The British prog outfit Also Eden recorded the EP Differences As Light (see review) in 2010. Compared to their two previous albums About Time (2006, see review) and It's Kind Of You To Ask (2008, see review), it appeared that the music of the band had changed into a new and less complicated musical direction. This also applied to their third full-fledged album Think Of The Children! (2011, see review). We could also notice such a change of direction with bands like Sylvan and Marillion, although the new musical style could still be labelled as neo-prog, but meant to be appreciated by a larger audience.
I think this change of style was the main reason why some musicians left Also Eden and others joined in. This resulted in the current line-up of Rich Harding (lead and backing vocals), Howard Sinclair (keyboards, lap steel guitar), Si Rogers (guitars, backing vocals), Graham Lane (bass, bass pedals), Lee Nicholas (drums, percussion) and Andy Davies (additional keyboards). This line-up was responsible for the band's latest release [REDACTED]. After listening to the new album I generally got the same overall feel as when I listened to Think Of The Children! for the first time. This album needed a number of spins in my CD player before I could fully enjoy its beauty. Therefore I forced myself to play [REDACTED] several times before writing this review. And just like the previous album the new one started to grow on me and finally got me by the throat!
This atmospheric album starts with the sound of cars driving on a highway. Right from the start I was aware of the fact that this is a concept album dealing with the aftermath of a devastating traffic accident, which happened to lead singer Rich Harding years ago while riding on a motorbike. The aggressively sounding guitars after the intro indicate that the accident turned the victim's life completely upside down. Such an accident is of great significance on someone's personal life. When the music changes into a mellower mood, with beautiful keyboard parts and some relaxing parts on the acoustic guitars, it gives room for seeing things in a different perspective. In many ways the album provides a meditation on life's survival which is positively Zen in its organic approach.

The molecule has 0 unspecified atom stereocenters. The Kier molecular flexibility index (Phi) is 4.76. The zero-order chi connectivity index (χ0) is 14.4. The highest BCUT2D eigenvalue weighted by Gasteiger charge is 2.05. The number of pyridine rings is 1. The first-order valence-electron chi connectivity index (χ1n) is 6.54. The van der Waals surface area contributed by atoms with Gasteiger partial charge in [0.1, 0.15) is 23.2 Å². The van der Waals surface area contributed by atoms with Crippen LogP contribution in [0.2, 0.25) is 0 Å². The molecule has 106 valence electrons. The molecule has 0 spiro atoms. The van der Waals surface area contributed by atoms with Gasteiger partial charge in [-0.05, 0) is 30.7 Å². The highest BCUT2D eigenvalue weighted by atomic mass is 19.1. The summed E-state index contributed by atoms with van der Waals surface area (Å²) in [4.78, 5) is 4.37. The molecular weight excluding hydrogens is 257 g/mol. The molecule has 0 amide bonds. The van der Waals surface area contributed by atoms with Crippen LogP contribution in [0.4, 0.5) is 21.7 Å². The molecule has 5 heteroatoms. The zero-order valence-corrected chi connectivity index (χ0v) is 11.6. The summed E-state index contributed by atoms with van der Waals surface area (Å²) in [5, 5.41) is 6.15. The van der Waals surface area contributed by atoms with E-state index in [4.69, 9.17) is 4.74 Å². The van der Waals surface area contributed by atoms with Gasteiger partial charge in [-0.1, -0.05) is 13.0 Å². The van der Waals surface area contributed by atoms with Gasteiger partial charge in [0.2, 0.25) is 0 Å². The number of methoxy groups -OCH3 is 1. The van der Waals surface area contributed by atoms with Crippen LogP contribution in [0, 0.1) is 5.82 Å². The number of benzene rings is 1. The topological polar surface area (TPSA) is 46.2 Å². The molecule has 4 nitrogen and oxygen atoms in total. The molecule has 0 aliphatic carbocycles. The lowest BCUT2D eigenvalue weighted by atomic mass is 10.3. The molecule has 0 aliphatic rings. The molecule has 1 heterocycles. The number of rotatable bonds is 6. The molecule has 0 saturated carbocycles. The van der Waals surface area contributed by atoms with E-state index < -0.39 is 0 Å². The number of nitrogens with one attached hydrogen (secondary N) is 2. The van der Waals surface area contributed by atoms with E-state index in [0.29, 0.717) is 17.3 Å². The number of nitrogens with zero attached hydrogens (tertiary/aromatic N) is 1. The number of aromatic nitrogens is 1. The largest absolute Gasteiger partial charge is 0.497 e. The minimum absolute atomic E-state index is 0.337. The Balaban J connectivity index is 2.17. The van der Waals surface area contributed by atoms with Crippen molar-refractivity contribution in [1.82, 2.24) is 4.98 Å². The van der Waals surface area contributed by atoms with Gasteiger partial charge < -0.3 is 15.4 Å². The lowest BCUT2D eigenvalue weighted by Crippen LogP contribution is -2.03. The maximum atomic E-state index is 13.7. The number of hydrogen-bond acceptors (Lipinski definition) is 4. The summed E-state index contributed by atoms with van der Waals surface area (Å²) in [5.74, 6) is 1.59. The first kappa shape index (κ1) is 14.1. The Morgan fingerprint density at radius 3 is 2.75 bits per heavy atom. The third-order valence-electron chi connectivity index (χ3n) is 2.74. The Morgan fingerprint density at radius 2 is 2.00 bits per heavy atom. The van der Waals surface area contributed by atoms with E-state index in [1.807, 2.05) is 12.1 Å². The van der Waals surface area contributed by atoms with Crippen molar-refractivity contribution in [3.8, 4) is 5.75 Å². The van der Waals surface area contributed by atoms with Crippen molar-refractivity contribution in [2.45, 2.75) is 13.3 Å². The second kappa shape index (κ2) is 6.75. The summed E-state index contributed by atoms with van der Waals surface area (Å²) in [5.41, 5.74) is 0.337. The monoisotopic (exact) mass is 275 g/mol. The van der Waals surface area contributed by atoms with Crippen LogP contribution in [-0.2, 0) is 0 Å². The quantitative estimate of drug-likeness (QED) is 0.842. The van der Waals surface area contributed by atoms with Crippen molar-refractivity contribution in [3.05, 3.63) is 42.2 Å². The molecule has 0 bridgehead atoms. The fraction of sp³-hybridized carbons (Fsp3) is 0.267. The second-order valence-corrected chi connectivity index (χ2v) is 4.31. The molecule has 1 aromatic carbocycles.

The music that comes along with this concept sometimes reminded me of Pink Floyd. On the one hand because of the melodic guitar parts performed by Si Rogers in the vein of Dave Gilmour; on the other hand because of the soundscapes and spoken words − by Jane Setter (Crimson Sky) - which show clear similarities with Pink Floyd. However, sometimes a band as Twelfth Night on their former albums crossed my mind. There's one thing that you should keep in mind when you play [REDACTED]. You have to play it in its entirety from the opening track Red River until Decoded. What's the point of playing only two or three tracks if the album contains eight tracks? You can neither read two or three chapters from a book to understand what's it all about, can you?
Hopefully Also Eden will soon visit the European continent to perform the story of [REDACTED] in front of a live audience. I'm very curious to see how they perform this wonderful album on a stage. For the time being I will again press the play button instead!
**** Henri Strik (edited by Peter Willemsen)
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